The volunteers at the Ford Ironman Arizona were really amazing, I was informed yesterday that for 2,800 or so competitors there were 3,000 volunteers throughout the day. I wanted for nothing, I was catered to the entire way, I barely had to think during the entire race (which is probably a good thing cause a thinking man would've stopped somewhere along this section of the race). But I digress, leaving the water was the turning point of the race for me, from here on out my dominance would not be on display, rather the next portion of the race is my weakest. The bike.
But I wasn't thinking about that as I was getting dressed, or as I was trotting to my bike. My outfit was awesome, and I dare say that I had more fans than anyone else on the bike course. Tip to future ironmen, if you want fans and lots of them wear a hilarious bike jersey not some stupid one showing how knowledgeable you are about bikes or other races you've done or the current race you're doing. Go with something like this:
Boom, tuxedo jersey. Not only are you classing up the joint, but you will have fans from start to finish because everyone goes crazy for a well dressed man. For 112 miles I was "tuxedo man" or "bow tie guy", and I even overheard one group of supporters decide that despite not knowing who I am they would cheer for me the entire race because they liked the way I was dressed. Looking good, feeling good.
Getting my bike and running alongside it to the bike mount line (tee-hee) I was all energy and confidence. "I crushed the swim, this race is cake, these roads won't know what hit them." This bravado was soon tempered by three failed attempts to clip in while getting passed by 4-5 serious bikers. Then was only further tempered by a general disregard by the rest of the competitors for my awesome biking prowess. But still the race was progressing smoothly, the course was relatively flat, my legs felt great, and I was humming along. I had my water, the aid stations were stocked, and peanut butter and graham cracker sandwiches have never let me down before.Three 37 mile loops? No problem.
Until the first turnaround.
Sidebar: I grew up playing tons of different sports besides just swimming so the land is not as treacherous a place to me as it is to many other swimmers I know. I have a modicum of coordination, and believe myself fairly competitive in most endeavors on land. However, biking is a horse of a different color. Sure, I'll perch myself up here for 112 miles making my 6' 1" frame into a tiny speck of an aerodynamic pedalling machine. What's that? I'm as aerodynamic as a parachute? My torso is way long for a biker? I look like I stole that bike in the picture from a kid half my size? Oh yeah.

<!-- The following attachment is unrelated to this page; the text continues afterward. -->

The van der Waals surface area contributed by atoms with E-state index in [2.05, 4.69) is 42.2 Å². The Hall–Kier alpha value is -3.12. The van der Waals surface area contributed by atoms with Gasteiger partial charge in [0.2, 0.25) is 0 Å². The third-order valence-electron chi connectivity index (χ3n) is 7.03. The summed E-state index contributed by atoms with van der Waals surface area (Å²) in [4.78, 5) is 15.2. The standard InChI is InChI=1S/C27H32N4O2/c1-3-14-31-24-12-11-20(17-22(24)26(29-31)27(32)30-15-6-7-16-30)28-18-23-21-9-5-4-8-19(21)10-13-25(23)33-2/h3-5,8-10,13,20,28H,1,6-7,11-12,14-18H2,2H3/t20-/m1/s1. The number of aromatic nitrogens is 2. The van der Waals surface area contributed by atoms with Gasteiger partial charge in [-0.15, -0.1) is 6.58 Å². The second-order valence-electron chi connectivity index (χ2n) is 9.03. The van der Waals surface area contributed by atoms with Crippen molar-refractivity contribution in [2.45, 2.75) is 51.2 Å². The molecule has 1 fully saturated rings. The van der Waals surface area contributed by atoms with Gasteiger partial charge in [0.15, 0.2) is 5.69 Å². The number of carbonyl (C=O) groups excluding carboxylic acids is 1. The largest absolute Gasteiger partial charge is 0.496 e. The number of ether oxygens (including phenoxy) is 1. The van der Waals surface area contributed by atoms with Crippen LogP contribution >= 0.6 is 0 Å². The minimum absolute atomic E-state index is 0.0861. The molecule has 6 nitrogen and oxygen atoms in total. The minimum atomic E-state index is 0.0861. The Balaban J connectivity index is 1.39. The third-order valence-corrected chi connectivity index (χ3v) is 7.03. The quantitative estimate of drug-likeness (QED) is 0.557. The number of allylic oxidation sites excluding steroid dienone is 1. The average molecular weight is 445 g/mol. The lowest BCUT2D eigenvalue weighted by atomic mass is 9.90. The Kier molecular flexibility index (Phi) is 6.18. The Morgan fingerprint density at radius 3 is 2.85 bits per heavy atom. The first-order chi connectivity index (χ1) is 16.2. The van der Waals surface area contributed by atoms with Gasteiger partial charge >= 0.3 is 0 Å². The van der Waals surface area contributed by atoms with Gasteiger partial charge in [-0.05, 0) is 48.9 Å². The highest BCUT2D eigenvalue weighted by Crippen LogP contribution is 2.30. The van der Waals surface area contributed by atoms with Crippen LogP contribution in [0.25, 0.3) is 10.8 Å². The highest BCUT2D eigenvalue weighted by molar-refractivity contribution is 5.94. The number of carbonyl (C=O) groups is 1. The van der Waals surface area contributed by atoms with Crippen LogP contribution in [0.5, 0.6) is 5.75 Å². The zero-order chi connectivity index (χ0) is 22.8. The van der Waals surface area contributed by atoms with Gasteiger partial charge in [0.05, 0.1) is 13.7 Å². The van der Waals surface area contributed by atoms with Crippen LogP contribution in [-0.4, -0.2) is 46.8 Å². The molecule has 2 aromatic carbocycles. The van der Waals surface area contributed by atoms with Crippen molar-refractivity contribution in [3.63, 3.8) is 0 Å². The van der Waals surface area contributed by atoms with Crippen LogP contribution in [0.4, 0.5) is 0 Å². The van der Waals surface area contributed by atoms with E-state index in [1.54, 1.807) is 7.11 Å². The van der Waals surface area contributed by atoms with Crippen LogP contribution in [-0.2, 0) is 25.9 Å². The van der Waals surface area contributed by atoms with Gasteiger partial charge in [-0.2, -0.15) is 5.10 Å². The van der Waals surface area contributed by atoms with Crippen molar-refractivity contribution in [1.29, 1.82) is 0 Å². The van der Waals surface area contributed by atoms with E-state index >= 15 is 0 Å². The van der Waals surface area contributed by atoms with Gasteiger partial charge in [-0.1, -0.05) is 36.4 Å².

Wind. 15-20 mph sustained in my face gusting up to 35 mph, bringing with it what desert dwellers consider rain. Note to Arizonians (Arizonans?) that wasn't rain, but it was a little painful (also, did I know it was going to rain? Of course I did, I was on my bike, it was bound to rain. 200 years ago I'd be a travelling salesman through the prairie offering rain wherever I biked, at two bits an acre). This cycle of riding out with the wind at my back, and turning right around and back into it continued for the remainder of the bike portion. In the meantime I talked to my bike, made up stories about competitors that passed me, did simple math in my head, and generally went insane trying to stay sane. The wind didn't let up until towards the very end of the last loop, when it began blowing across me instead of straight at me, this was welcome news.
Until I realized the last few miles now would be directly into the wind, as the last loop veers off towards downtown Tempe. Did this surprise me? No. Wind in Houston tends to blow counter clockwise, why should a wholly different climate offer up a different menu. I make the turn for home right back into the driving wind. But that doesn't matter because 2/3 of the race is down and I feel great. Finishing this thing will be a breeze (get it?), you're going to crush this little run ahead of you.
What's that? It's a full marathon? Oh yeah.
Miles covered so far:
Swim : 2.4